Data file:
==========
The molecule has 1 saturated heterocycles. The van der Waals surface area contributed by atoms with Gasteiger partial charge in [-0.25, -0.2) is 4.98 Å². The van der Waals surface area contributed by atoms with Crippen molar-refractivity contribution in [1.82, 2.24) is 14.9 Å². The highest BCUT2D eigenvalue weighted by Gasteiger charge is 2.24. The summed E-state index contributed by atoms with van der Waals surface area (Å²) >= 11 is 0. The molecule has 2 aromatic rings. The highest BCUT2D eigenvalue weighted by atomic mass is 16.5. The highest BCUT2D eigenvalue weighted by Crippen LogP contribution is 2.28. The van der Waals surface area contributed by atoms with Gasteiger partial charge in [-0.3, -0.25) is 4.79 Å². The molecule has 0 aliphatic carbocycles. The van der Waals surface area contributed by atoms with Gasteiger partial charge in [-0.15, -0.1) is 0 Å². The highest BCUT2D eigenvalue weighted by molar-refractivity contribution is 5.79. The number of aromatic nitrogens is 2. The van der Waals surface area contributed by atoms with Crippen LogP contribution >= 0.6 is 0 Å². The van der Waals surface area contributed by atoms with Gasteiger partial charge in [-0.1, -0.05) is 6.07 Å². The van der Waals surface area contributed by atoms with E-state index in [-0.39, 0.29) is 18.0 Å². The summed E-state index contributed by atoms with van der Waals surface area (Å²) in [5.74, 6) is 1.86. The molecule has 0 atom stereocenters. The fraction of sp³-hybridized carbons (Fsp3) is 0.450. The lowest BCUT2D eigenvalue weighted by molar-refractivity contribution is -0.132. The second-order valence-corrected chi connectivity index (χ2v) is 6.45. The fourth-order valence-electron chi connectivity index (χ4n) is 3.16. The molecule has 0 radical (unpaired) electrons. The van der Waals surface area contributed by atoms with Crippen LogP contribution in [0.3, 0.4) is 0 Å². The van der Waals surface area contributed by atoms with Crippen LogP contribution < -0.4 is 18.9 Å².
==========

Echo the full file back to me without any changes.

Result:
The molecule has 1 saturated heterocycles. The van der Waals surface area contributed by atoms with Gasteiger partial charge in [-0.25, -0.2) is 4.98 Å². The van der Waals surface area contributed by atoms with Crippen molar-refractivity contribution in [1.82, 2.24) is 14.9 Å². The highest BCUT2D eigenvalue weighted by Gasteiger charge is 2.24. The summed E-state index contributed by atoms with van der Waals surface area (Å²) >= 11 is 0. The molecule has 2 aromatic rings. The highest BCUT2D eigenvalue weighted by atomic mass is 16.5. The highest BCUT2D eigenvalue weighted by Crippen LogP contribution is 2.28. The van der Waals surface area contributed by atoms with Gasteiger partial charge in [-0.3, -0.25) is 4.79 Å². The molecule has 0 aliphatic carbocycles. The van der Waals surface area contributed by atoms with Gasteiger partial charge in [-0.15, -0.1) is 0 Å². The highest BCUT2D eigenvalue weighted by molar-refractivity contribution is 5.79. The number of aromatic nitrogens is 2. The van der Waals surface area contributed by atoms with Crippen LogP contribution >= 0.6 is 0 Å². The van der Waals surface area contributed by atoms with Gasteiger partial charge in [-0.1, -0.05) is 6.07 Å². The van der Waals surface area contributed by atoms with E-state index in [-0.39, 0.29) is 18.0 Å². The summed E-state index contributed by atoms with van der Waals surface area (Å²) in [5.74, 6) is 1.86. The molecule has 0 atom stereocenters. The fraction of sp³-hybridized carbons (Fsp3) is 0.450. The lowest BCUT2D eigenvalue weighted by molar-refractivity contribution is -0.132. The second-order valence-corrected chi connectivity index (χ2v) is 6.45. The fourth-order valence-electron chi connectivity index (χ4n) is 3.16. The molecule has 0 radical (unpaired) electrons. The van der Waals surface area contributed by atoms with Crippen LogP contribution in [0.3, 0.4) is 0 Å². The van der Waals surface area contributed by atoms with Crippen LogP contribution < -0.4 is 18.9 Å².